Part of creating a new life has been accepting that you can’t just get up and get on. You have to adapt. I’m a dust yourself off and get on with it sort of person. I’m really good at powering through. I’m really good at sticking with something even when I feel unhappy with it. Translate that to this situation and I found myself trying to do all the activities that I did before Eleri was poorly – a lot of which revolved around or were linked to her in some way. For some reason I believed that sticking it out would mean I would get better. If I did the normal things that I would feel normal again. How wrong I was.

You can’t power through this sort of grief. You have to make changes. I have had to avoid doing things or seeing people that are closely linked with Eleri. I can’t just keep doing them in the hope that I will overcome the pain. The pain is never going away. I’m never going to be able to shrug it off. Grief is now a part of my soul and I can’t ignore it. I have to be kind to myself and mindful of what I need for self preservation. I can’t break down all the time as I have two other children that need me. To be there for them I have to turn away from people, places and situations that are triggers.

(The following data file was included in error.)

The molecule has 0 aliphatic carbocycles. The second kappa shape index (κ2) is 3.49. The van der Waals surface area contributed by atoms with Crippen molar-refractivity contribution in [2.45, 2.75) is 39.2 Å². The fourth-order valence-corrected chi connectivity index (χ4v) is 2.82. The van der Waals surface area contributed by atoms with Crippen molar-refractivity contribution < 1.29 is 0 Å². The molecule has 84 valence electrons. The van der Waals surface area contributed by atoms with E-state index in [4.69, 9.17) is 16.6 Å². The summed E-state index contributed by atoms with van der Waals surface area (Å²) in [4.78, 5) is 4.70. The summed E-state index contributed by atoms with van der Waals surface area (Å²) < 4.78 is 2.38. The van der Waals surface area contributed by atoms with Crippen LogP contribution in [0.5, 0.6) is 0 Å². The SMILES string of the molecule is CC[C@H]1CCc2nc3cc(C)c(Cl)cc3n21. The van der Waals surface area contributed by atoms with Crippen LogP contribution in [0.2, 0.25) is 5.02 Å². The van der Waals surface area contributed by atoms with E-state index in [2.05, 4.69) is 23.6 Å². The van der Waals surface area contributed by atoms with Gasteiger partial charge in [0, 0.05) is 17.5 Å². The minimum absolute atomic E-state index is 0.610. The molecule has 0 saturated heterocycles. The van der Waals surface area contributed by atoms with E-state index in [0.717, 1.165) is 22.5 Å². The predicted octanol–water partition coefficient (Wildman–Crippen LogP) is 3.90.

It has taken me all year to be ok with life moving on. For so long I was angry that we had to leave her behind. Now I realise that we aren’t leaving her behind, I’m leaving a part of me with her. We will always be a family of five, there will always be a seat at our table for her. Now we have to make new happy memories, we have to find new traditions, new favourite places. I don’t want to do any of that, but we have to.

This weekend it feels like we have started to rebuild. We had a mini holiday in the south coast and then came back to mark Eleri’s passing by planting a tree in her favourite park. It has been, without doubt, them best thing we could have done. I feel happy and content that we have managed to remember her as well as making new memories. We have blended our two lives. I don’t feel guilty for carrying on. We now have a positive association with this weekend and we will keep on building on that. Hopefully year on year it will become a celebration full of happiness and joy. Happiness and joy is what Eleri was all about and I couldn’t think of a better way of honouring her.

2 thoughts on “365

  1. You have a wonderful way with words Bethan, Eleri will always be with you,in the wind in the trees, when the gentle breeze brushes your cheek, that’s a kiss from your fairy.